I came to hear of it one Saturday morning a few weeks ago when my phone pinged to inform me that another painting had sold from my Big Cartel shop. As always, I got in touch with the buyer right away and, after discussing postage and various other details, asked where he’d come across my work.

Back to the beginning

The reply was so very unexpected and it not only made my day but also gave me the biggest confidence boost an artist could wish for.

The answer had its roots way back when I first started exhibiting in 2008. In fact, it was at the first exhibition I ever entered (the annual open at Kirkcaldy Museum and Art Gallery) that Jim had spotted my work. It was an oil painting of a row of typically-colourful cottages all huddled together along the shore, looking almost fearful of the next incoming tide. I’d given it the title Awaiting The Turn of The Tide with that thought in mind.

East Neuk (Starry Night)

A few days after the opening I returned to see the whole show and was thrilled to find my first ever red dot. The painting really seemed to glow and stand out quite nicely in that large space. I walked out with my feet in the air and feeling this idea of being an artist I’d had for a while might just work!

But you never really think about all the other people who might stop and have a look at your efforts in a gallery. So it came as a big surprise to hear that it was way back then that my new buyer informed me he had first seen my work. He had gone in on a mission to find inspiration for a song he was trying to write for a performance he’d soon be giving at that year’s Stanza Poetry Festival in St Andrews. The song had to capture that ‘beggar’s mantle fringed with gold’ feeling. He told me that it was my painting of glowing cottages tumbling down into the sea that had helped him to visualise an idea of what he wanted to capture in words. He went off and wrote the lyrics below for Dances With Angels, performed it at Stanza and that, as they say, was that. 

East Neuk (Crescent Moon)

But now, 12 years later and living in Kent, he told me he’d always remembered that painting (someone else had bought it) and was now in a position to buy one of my East Neuk pictures for himself. In fact, he’d had a hard job choosing between the two I had for sale on my website and a couple of days later he ended up buying the other one as well. (The two paintings directly above.)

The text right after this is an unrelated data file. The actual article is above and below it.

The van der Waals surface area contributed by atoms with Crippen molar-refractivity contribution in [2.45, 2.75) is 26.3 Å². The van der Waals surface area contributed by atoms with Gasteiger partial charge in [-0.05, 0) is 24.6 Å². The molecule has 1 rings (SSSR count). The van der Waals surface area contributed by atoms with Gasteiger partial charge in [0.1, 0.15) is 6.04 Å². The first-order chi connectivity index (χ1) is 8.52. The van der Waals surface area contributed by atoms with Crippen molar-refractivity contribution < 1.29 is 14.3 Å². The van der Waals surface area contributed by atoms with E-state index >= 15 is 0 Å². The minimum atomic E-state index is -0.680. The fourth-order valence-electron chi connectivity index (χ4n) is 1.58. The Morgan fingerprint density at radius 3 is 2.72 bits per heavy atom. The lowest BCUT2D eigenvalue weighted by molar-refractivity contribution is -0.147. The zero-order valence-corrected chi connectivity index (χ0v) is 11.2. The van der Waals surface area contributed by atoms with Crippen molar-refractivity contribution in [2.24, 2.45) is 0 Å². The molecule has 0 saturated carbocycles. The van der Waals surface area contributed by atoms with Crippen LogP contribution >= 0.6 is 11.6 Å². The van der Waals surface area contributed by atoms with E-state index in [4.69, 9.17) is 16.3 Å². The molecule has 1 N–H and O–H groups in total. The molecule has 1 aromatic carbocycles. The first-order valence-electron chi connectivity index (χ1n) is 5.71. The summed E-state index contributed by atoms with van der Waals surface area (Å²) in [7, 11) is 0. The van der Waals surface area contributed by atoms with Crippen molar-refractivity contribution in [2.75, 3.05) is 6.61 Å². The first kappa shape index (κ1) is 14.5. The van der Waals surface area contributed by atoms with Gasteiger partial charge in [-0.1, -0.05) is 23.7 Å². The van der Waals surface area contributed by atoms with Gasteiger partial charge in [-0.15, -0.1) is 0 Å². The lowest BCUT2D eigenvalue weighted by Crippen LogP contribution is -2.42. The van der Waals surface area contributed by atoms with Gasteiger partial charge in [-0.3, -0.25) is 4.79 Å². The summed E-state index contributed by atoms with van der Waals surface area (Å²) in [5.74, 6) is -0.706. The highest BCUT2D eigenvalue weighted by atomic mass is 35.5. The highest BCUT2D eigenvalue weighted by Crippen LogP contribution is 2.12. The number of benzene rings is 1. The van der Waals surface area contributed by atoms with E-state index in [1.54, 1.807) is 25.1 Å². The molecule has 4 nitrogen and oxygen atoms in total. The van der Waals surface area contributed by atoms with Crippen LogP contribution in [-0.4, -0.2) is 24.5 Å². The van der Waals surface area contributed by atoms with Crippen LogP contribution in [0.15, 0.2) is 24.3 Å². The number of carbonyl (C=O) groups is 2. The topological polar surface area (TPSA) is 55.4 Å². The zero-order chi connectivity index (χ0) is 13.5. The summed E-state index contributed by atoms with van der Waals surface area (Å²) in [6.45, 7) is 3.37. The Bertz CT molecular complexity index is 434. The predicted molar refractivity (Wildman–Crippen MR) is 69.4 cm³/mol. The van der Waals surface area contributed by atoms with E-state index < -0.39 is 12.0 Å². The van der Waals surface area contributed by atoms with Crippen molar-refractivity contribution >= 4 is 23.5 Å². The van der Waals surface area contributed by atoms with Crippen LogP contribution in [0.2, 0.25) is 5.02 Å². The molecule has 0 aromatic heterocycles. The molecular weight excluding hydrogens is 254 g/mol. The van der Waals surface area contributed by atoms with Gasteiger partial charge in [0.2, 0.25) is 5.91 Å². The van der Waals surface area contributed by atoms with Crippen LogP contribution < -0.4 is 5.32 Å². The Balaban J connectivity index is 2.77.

That he’d remembered my work all that time was incredibly uplifting for me. But that it had also helped him to write his lovely song was just wonderful to discover all these years later.

And so One thing leads to another

Jim has since gifted me a cd of his work, much of which has been covered by internationally renowned folk singer June Tabor. It’s a wonderful, highly evocative album and I’d recommend it to anyone who loves great music and the romance of the sea – and the East Neuk of Fife in particular. It’s called Diamonds In The Night by Andy Shanks and Jim Russell and is available to download at Amazon or from Greentrax Records. Dances With Angels isn’t on this album, but here’s a link to a Youtube video of Andy and Jim performing it live in Orkney back in 2000.

I think it’s great when work made in one art form inspires and informs that made in another. And to have had a wee part in that myself is a lovely thing! 

I’ll be listening to Diamonds in The Night a lot this winter while I work, and I’m sure it will in turn inspire many more pictures that are still to be conjured up and painted into existence.

Dances With Angels, words by Jim Russell

The whole town is tumbling down to the sea,

Footsteps we left in the sand

Are gone when the moon pulls up the tide

Changing the paths we had planned.

Where is my comfort? There’s no angels here,

Unless they’re all hiding their wings,

Or dancing in small towns with strangers like me,

Hoping tomorrow brings.

Dances with angels

Dances with angels

They say angels dance by the steeple clock moon

With lighthouses flashing like stars,

Casting shadows and shapes and turning in time

To the staggering songs from the bars.

Now we travel with care and the tracks of our lives

Are a cage, but if you break free,

Go tumbling and turning then soaring like gulls,

Crow stepping down to the sea!

But where is my comfort? There’s no angels here,

Unless their all hiding their wings,

Or dancing in small towns with strangers like me,

Hoping tomorrow brings.

Dances with Angels

Dances with Angels

The streets are all dancing

The children are dancing

The songs from the bars spin around with the stars.

The ghosts are all dancing

The ministers dancing

The waves are all dancing

Tonight the whole town is dancing.